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Heck you can cut 300 acres a day with a 40' and a 8010, we did that on a pretty normal basis in lighter crops. We can cut 200 acres a day with our 2588 and 35' flex draper. As far as working 10 hours a day, what are u supposed to do with the other 14 hours in the day, sleep?
 

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Will you be able to cram 45 ft of peas in the 54 inch feedhouse to keep the combine full? We had issues with a 39ft Hb with a pea auger (the split reel gave us trouble). Not sure about a macdon, though.
 

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Yes you can, and still be going 5+ in 30 bushel peas. It is when the peas get over 50 bushel that you will be slowing down. The bushy crop at 50+ bushels doesnt feed that well.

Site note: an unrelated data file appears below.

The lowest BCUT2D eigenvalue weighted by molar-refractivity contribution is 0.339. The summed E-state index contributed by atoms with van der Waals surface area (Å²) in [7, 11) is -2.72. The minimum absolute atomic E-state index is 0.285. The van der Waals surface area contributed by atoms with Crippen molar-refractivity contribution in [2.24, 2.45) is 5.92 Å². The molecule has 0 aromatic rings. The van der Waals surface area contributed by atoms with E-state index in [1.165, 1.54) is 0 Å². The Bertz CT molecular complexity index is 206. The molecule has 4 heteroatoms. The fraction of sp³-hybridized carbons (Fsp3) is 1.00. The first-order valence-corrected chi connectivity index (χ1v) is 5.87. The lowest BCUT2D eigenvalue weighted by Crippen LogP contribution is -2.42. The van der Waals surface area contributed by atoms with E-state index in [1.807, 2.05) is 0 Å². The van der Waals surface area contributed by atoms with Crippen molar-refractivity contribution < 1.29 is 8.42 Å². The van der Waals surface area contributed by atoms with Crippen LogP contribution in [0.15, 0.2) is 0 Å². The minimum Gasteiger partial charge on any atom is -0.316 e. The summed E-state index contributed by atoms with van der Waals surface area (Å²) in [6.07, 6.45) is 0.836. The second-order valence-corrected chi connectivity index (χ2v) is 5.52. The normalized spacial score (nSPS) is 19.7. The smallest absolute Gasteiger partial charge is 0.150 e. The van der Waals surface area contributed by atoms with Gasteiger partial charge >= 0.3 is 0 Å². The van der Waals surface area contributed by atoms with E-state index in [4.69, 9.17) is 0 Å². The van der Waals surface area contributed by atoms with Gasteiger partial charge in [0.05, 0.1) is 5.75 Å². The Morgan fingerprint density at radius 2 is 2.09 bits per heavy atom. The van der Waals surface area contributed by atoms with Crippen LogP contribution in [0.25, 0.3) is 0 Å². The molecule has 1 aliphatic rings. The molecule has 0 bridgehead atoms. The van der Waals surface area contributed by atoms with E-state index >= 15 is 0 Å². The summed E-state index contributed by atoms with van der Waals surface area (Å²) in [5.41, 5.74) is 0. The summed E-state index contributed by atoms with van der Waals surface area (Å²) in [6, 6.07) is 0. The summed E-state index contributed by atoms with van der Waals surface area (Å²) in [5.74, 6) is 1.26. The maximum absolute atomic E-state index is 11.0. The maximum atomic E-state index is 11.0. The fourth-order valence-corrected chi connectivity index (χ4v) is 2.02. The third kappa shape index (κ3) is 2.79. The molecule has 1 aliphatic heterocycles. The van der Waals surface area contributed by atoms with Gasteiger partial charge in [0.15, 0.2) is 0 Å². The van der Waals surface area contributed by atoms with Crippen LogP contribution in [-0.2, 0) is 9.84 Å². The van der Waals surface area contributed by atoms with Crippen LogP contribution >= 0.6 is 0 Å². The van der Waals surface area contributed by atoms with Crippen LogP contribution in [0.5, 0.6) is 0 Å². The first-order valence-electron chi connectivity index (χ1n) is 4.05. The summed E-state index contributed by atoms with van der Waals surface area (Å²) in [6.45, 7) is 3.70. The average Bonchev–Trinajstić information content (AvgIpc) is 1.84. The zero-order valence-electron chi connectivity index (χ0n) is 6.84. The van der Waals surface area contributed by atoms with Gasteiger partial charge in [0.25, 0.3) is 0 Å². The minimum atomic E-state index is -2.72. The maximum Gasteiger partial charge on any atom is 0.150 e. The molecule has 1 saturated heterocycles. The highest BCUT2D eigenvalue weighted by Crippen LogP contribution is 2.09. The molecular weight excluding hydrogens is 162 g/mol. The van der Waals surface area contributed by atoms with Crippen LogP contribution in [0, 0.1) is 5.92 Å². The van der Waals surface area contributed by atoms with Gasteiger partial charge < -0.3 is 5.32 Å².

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muddy the rotors may be similar but the concaves and horsepower are no comparison the 8120 with that head in those yields will mow it down at that speed no problem. That machine in optimal conditions, operator, cart and field could handle 300 acres granted you probably wont average that day in and day out but dont think they cant cover those acres on a good day. They are in a leauge of their own. I would make the trade and if in a bind hire someone to give you a hand, if you dont need help that puts you ahead. You would love the machine
 

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Which league is that?


redgreen, if you would consider a yellow machine, there is a 9070 at Arch Equipment in Outlook that has been sitting for 18 months I think. They might be thinking its time to move it. Its low hours, and a nice machine (but they wanted too much difference when we looked at it). But it comes down to dealer support, but you aren't too far from Robertson's (closer than us!).